The Year of Cultural Diversity 2006

Where
Sweden
When
2012
Key objectives of the measure:

An initiative initiated before the entry into force of the Convention and implemented before Sweden’s ratification of the Convention, but which has had significance for the work to 9
promote cultural diversity, was the Year of Cultural Diversity in Sweden 2006. The purpose was twofold: to permanently extend the range of opportunities for people living in Sweden to participate in cultural life, and to bring about interplay between prevailing cultural traditions. A further aim was to devise incentives for those responsible for publicly financed cultural activities to clearly reflect and incorporate the ethnic and cultural diversity that exists in Sweden today. The Government instructed all agencies, foundations and public enterprises working in the cultural sphere, universities and other institutions of higher education providing artistic training, and a number of Swedish embassies abroad – 54 bodies in all – to prepare for participation in the Year. The Government also invited all municipalities, county councils, regions and county administrative boards, along with other public authorities, regional cultural institutions, organisations, associations and others (630 bodies in all) to take part in the Year.

Main feature of the measure:
A special Coordinator was given responsibility at national level for coordinating both the preparations and the implementation of the Year. The Coordinator was also assigned to create conditions for sustainable change in Swedish cultural life through greater ethnic and cultural diversity, and to submit proposals on how best to promote cultural diversity in the publicly financed cultural field. The Coordinator decided at an early stage that in discharging the mandate it would be necessary to proceed from a broader diversity context that embraced not only ethnic and cultural diversity but also such perspectives as gender, age, educational background, sexual orientation and functionality in cultural life.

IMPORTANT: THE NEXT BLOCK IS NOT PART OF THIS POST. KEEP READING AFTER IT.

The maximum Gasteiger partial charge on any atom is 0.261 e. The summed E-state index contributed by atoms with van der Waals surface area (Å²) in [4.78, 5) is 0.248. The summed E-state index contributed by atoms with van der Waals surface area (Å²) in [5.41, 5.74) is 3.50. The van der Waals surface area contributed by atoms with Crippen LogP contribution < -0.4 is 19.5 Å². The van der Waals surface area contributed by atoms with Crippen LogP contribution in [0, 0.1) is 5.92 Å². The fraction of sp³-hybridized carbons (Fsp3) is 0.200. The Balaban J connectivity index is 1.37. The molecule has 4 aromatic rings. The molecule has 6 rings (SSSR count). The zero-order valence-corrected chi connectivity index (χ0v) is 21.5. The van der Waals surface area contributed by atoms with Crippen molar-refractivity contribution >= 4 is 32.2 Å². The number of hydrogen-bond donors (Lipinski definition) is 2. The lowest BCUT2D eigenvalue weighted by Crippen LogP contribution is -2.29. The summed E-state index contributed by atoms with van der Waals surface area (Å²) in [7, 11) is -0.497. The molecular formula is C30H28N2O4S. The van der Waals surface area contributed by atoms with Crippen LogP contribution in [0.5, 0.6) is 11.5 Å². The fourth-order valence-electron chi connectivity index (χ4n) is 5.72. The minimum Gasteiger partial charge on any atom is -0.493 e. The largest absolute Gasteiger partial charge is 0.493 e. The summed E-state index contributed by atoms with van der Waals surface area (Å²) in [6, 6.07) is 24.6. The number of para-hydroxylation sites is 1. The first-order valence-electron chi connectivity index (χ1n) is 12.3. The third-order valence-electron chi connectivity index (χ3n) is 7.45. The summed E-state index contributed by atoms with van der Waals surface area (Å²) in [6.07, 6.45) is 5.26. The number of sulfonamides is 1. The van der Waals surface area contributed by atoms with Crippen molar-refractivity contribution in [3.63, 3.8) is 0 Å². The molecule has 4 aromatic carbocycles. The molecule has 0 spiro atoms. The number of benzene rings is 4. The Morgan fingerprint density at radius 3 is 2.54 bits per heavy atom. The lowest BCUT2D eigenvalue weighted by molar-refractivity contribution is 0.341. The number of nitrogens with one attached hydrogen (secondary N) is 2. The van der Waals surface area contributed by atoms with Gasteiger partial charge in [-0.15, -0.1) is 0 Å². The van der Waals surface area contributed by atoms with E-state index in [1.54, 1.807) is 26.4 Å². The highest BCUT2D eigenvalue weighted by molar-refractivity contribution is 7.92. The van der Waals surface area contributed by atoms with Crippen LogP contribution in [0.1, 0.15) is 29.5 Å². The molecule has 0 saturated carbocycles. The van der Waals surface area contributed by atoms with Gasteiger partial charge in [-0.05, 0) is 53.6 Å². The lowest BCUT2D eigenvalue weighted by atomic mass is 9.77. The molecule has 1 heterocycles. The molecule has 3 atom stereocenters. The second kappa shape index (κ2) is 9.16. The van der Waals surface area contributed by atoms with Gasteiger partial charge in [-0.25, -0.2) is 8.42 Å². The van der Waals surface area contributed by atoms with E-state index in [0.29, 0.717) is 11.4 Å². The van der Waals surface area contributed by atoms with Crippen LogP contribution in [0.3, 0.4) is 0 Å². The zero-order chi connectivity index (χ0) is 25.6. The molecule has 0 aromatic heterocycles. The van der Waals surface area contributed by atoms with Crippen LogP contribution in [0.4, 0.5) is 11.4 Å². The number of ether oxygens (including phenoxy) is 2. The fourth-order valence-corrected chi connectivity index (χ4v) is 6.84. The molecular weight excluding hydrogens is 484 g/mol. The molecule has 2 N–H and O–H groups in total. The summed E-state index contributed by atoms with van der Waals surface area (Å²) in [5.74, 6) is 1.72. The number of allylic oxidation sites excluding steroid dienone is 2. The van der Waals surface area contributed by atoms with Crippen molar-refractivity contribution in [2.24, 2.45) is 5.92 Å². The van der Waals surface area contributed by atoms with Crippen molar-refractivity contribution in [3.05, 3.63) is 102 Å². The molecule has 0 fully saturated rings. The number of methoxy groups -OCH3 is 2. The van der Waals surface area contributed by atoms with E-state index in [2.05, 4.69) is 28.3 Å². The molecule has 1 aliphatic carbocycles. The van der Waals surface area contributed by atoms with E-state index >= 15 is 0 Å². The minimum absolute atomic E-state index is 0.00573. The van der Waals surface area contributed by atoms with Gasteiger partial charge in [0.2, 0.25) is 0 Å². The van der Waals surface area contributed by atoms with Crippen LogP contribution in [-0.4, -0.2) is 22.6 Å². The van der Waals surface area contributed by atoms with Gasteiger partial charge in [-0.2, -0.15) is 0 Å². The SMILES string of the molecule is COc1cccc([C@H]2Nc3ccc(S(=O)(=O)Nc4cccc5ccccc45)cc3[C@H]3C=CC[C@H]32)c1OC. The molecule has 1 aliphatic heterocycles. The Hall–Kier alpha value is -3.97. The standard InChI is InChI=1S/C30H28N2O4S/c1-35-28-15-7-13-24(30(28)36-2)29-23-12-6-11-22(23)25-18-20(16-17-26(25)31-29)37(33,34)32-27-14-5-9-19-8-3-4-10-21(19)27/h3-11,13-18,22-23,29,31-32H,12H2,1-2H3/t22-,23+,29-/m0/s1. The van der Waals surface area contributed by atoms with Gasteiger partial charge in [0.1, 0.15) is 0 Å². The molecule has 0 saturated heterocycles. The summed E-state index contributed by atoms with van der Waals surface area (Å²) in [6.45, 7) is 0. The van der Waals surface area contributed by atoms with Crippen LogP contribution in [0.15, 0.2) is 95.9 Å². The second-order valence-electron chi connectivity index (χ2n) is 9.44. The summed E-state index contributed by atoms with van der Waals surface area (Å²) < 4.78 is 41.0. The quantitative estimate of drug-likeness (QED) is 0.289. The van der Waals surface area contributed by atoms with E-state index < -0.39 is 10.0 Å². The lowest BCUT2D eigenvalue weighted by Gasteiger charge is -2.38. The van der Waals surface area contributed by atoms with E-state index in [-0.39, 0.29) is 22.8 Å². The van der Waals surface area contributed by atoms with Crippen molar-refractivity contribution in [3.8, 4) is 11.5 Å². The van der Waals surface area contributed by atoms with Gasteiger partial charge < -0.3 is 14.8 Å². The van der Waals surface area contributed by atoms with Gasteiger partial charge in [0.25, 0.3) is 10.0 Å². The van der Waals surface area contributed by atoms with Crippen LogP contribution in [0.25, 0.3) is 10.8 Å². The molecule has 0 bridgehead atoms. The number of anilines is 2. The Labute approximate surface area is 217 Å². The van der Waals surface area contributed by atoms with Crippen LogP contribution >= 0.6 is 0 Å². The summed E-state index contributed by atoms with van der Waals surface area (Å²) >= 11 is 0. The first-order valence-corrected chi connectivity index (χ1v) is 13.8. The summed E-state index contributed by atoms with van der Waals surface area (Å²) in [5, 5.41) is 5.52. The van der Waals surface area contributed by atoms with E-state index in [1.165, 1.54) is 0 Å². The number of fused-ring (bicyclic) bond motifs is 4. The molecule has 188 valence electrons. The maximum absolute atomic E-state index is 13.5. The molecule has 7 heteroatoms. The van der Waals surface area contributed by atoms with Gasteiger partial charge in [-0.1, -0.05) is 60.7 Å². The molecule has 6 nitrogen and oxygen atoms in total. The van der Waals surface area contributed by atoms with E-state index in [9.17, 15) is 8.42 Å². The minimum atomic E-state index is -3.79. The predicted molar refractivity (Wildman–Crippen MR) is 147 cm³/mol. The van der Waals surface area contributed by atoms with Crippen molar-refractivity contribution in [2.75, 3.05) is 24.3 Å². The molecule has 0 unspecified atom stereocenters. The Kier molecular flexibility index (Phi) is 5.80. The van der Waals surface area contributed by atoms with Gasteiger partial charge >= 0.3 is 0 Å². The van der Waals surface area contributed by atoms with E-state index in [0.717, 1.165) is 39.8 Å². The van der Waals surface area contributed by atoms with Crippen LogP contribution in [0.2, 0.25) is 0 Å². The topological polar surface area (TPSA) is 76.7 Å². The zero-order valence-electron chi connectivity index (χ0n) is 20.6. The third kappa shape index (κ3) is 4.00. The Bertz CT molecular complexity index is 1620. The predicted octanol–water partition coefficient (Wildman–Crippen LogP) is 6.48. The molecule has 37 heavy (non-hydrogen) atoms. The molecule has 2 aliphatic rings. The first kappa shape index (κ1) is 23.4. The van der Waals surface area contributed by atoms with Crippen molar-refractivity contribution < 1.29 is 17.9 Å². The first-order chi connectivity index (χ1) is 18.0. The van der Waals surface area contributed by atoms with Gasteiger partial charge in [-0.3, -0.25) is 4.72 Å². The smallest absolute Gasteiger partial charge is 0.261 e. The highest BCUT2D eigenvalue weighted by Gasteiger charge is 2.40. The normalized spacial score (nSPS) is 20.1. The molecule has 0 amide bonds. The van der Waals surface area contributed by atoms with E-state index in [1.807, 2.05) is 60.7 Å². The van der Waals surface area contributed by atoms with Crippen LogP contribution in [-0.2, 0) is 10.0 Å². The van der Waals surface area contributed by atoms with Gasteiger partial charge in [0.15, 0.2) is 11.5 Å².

In the Final Report (SOU 2007:50), the Coordinator established that the Year of Cultural Diversity 2006 had helped to lift the issue up on the public agenda and had raised awareness among decision-makers, cultural practitioners and audiences about the importance of a more open, inclusive cultural life. The Year also made clear that publicly financed cultural activities must address society as a whole and reflect the wide range of knowledge and experience and the diverse perspectives found in the community.
The reports of results submitted to the Government by agencies and institutions concerning the Year of Cultural Diversity indicated a high level of ambition throughout. It may be said that many processes to achieve the objectives were initiated during the Year, for example, with regard to active audience work to reach new groups and a diversified offering.
Goal(s) of UNESCO's 2005 Convention
Cultural Domain(s)
Multi-domain
Cultural Value Chain
Creation
Production
Distribution
Participation